The wisdom of the Torah is infinite, spanning from esoteric and mystical knowledge about the essence of creation to practical, everyday, "how-to" information. The latter type of wisdom is particularly evident when we read about the problems and struggles of our ancestors, the great matriarchs and patriarchs of Israel.
One source of unhappiness experienced by our ancestors was their initial inability to have children. Their words and actions in response to this unhappiness are terse in the Torah, but they have deep ramifications which can be internalized by modern readers and can enable us to handle our personal difficulties.
When bad things happened to good people, our ancestors did not shrug their shoulders and say, "Things happen because they happen." Instead, they probed deeply into their situations, attempting to understand God's message to them, and then sought solutions. This is especially evident in the story of Rachel.
Jacob worked seven years for Rachel, but he loved her so much, it seemed like no more than a few days. Finally Jacob said to [her father] Lavan, "The time is up. Give me my bride and let me marry her." [Lavan] invited all the local people and made a wedding feast. In the evening, he took his daughter Leah and brought her to [Jacob], who consummated the marriage with her..." (Genesis 29:20-23)
Rachel and Jacob knew that Lavan was a deceiver who wouldn't hesitate to substitute Rachel's sister Leah for Rachel at the wedding. Therefore, Rachel and Jacob devised a password to exchange with each other under the chuppah (wedding canopy). When Rachel saw that her father was indeed going to substitute Leah, she imagined Leah's embarrassment should Jacob refuse to go through with the ceremony. Leah would be shamed and humiliated before all the townspeople. Out of compassion for her sister, Rachel sacrificed her own happiness and told Leah the secret password. (Talmud - Baba Batra 123a)
Rachel did an amazingly kind thing -- she allowed her sister to marry her betrothed on her own wedding night. Soon afterwards, Rachel was also married to Jacob. However, whereas Leah bore child after child, Rachel was barren.
"And Rachel saw that she had not borne children to Jacob, so Rachel became envious of her sister. She said to Jacob, 'Give me children -- otherwise I will die.' Jacob's anger flared at Rachel, and he said, 'Am I instead of God who has withheld from you fruit of the womb?' She said, 'Here is my maid, Bilhah. Consort with her so that she may bear upon my knees and I, too, may be built up through her.'" (Genesis 30:1-3)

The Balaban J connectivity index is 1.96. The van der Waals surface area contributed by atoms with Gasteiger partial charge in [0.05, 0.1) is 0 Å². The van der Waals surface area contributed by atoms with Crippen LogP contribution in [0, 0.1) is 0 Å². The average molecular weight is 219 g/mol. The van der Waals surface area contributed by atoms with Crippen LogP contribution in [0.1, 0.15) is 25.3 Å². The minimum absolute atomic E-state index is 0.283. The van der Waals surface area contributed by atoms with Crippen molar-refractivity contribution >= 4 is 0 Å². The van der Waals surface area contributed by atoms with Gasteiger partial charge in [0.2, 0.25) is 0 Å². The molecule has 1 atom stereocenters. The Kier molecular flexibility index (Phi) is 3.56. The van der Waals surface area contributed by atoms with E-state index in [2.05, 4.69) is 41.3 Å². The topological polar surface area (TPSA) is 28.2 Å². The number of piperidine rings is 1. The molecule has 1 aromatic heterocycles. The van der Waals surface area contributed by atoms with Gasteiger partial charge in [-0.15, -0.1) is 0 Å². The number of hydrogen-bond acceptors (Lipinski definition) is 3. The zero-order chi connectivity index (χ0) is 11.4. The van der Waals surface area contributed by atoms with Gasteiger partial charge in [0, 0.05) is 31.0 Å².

The Torah says that Rachel "became envious" of her sister. This is puzzling because had Rachel been the jealous type, she would not have allowed Leah to take her place under the chuppah. Furthermore, jealousy is forbidden by Torah law. How could our righteous matriarch have been jealous? This passage presents additional difficulties:
- Why did Rachel ask Jacob for children, as if this were totally in his control? Surely Rachel knew that having children was up to God, not Jacob.
- Why did Rachel say she would die if she didn't have children? Isn't this drastic? Does life have no meaning without children?
- Why did Jacob become angry at Rachel? We would expect Jacob, a righteous man who himself had suffered greatly, to understand and participate in his wife's pain, to feel empathy. Yet instead he became angry at her.
- Rachel's response to Jacob's anger was to give him her maidservant, Bilhah, so that Jacob could consort with her, "that she may bear upon my knees and I too may be built up through her." This is a strange response to Jacob's anger, especially for someone who was just described as envious.
As so often happens, the Torah's recounting of biblical conversations cannot be understood without a working knowledge of Jewish philosophy and the Oral Torah. What at first glance appears to be puzzling or unkind language turns out to have a deep and eternal message for us all.
Rachel stated that if she didn't have children, she would die. When a person prefers death to continuing his life as it is, that person is experiencing something extreme and tragic; he is suffering. What is suffering actually about?
There are two world views about suffering. The first view is that suffering is sent to a person by God as a means of pushing him away, of punishing him. It is a manifestation of God distancing Himself from the sinner. Therefore, the person suffers not only the pain, but the distance from God as well.
This is not the Jewish point of view. The Hebrew word for suffering is "yissurim," which connotes both chastisement and teaching. It implies that there is a purpose to suffering, a lesson to be learned, an indication that growth must take place. Yissurim also includes smaller disappointments, including everyday struggles and obstacles. Our Sages say that suffering can consist of a minor incident, for instance, when you put your hand in your pocket and expect to find a couple of coins, but instead find only one (Talmud - Arachin 16b).